Google Thewallinna and other creatures: When a peasant dress pattern meets Ruby Star Spring by Melody Miller

Wednesday, 27 August 2014

When a peasant dress pattern meets Ruby Star Spring by Melody Miller

Since mid-spring I have been trying to sew using only my fabric stash. Sometimes I get a clear idea of what I want to sew just by looking at fabric, as in the case of the Dotty blouse. It took me much longer to decide what to do with this beautiful fabric, Ruby Star Spring, designed by Melody Miller.


I bought this cut ages ago -  in December 2011, to be more precise - in Miss Matatabi's Etsy shop.    Made from 85% of cotton and 15% of linen, Ruby Star Spring feels nice against the body and doesn't wrinkle so fast as 100% linen. 

I fell in love with the print but could not decide how to use the fabric in order to showcase it, until one evening, I had an epiphany: Nani Iro sewing book! The Nani Iro book was released with the exact purpose I had in my mind for my Ruby Star Spring: to show off the fabric! therefore, as you might expect, most of the designs in the book are large and baggy. Do yo think this dress looks more like a tablecloth or a bag?

By the way, you can read the full review of this book on japanesesewingbooks.com.

The pattern I decided on is a peasant-looking dress with a gathered front and back yokes. The yokes are sewn to the right side of the garment exposing the raw edges. 



I sewed a size L and added 30 cm to the skirt and 10cm to sleeves. The book suggest to line the dress but I did not.  The only difficulty I experienced while sewing was with the neckline. I tried my best to be as neat as possible!

On the inside, all of the seam allowance are bound with self-fabric bias tape. 









I am not quite sure whether this dress suits me or not but I have to say that I feel very comfortable in it and with another 6 metres of Melody Miller Kokka fabric in my stash, expect more baggy garments from the Nani Iro sewing book! 

17 comments:

  1. I love this dress Inna! It's so playful and spirited! You've really done the print justice.

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  2. I have this book and love it. What a wonderful pattern to use for this print. It really allows the print to shine!

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  3. I love it. The fabric is gorgeous. Look forward to more like this!

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  4. I think this is such a fun dress and you know that no-one anywhere is going to have one like it! I personally think it looks gorgeous on you, that fabric is amazing and the colors too. The whole thing is just really playful!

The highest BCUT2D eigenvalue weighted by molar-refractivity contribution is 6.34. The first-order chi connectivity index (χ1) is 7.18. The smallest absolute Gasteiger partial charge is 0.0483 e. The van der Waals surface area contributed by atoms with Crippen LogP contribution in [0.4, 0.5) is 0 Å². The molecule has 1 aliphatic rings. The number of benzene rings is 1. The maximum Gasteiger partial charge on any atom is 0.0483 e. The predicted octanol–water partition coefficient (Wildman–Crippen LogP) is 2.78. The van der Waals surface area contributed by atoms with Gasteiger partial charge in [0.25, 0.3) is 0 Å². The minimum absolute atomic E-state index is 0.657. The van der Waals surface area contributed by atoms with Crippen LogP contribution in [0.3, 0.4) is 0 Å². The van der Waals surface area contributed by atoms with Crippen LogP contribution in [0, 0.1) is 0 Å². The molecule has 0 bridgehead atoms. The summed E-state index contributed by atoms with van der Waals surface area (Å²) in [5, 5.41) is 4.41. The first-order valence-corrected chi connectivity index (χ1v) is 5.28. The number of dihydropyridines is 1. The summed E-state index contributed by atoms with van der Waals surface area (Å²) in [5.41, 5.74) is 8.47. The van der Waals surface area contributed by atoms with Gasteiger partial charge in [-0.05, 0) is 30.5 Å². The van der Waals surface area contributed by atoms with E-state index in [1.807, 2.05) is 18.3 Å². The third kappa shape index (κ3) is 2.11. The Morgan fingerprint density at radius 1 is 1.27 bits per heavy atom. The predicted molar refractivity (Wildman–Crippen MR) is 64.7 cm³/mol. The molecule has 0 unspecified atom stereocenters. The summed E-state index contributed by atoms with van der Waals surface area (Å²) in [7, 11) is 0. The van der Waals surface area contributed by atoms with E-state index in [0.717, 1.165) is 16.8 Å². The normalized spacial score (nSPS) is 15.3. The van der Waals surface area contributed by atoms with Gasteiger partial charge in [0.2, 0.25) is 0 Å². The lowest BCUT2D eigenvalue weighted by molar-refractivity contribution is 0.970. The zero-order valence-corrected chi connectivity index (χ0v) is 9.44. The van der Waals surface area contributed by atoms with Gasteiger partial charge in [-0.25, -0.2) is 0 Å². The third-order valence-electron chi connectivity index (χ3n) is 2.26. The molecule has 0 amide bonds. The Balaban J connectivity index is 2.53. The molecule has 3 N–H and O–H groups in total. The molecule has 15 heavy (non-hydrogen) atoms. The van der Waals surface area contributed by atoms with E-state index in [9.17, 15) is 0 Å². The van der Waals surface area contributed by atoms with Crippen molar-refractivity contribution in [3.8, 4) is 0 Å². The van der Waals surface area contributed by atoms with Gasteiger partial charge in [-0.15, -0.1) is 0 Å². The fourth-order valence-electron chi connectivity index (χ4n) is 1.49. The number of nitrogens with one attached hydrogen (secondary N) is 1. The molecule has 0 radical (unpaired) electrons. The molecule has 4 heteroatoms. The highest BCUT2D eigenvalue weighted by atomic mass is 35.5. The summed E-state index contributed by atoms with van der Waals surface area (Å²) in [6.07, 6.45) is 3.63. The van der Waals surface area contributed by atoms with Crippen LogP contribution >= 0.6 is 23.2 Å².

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  5. That's what all the bias making was about. I keep remembering when it's hot and humid, a flowy dress is all a glam girl needs. Love your style and how good is it that you've now used this fabric too.

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  6. Being tall and slim you can carry any style so it suits you, you made it quite fashionable.

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  7. Love the fabric and the pattern is perfect for it … good thinking there! The slouchy chic wanderer style (very fashionable right now) does suit you! You look fabulous in it!

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  8. Thanks, Kirsty. In general, I am a bit cautious about baggy garments but this particular sewing book in combination with Nani Iro fabrics shows a different dimension of slouchy garments.

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  9. Thank you, Sophie! I agree with you! Don't we all love the idea of owning a unique garment?

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  10. Another advantage of this dress is that in winter I can wear a pair of leggings or jeans underneath and nobody would notice!

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  11. Thank you, dear Rachel! :)

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  12. Whoa, giant bugs! This is a different shape for you, but it's a fun dress and feels very much like you. What a great print!

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  13. Very interesting fabric, the dress looks like a famous designer's creation, great job!

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  14. This will look even better in Winter when the weather is so dull, because you won't be in this dress.

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  15. Very very nice dress!! It suits you! And should be very comfy!

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  16. Ok, this is so cool I had to comment even though it has been awhile. I've been contemplating baggy clothes myself and with the belt on you I think it looks fabulous! It looks super comfy and it doesn't look like you're drowning in fabric. I've only used Nani Iro knitting patterns and I love how their focus is on showcasing the materials.

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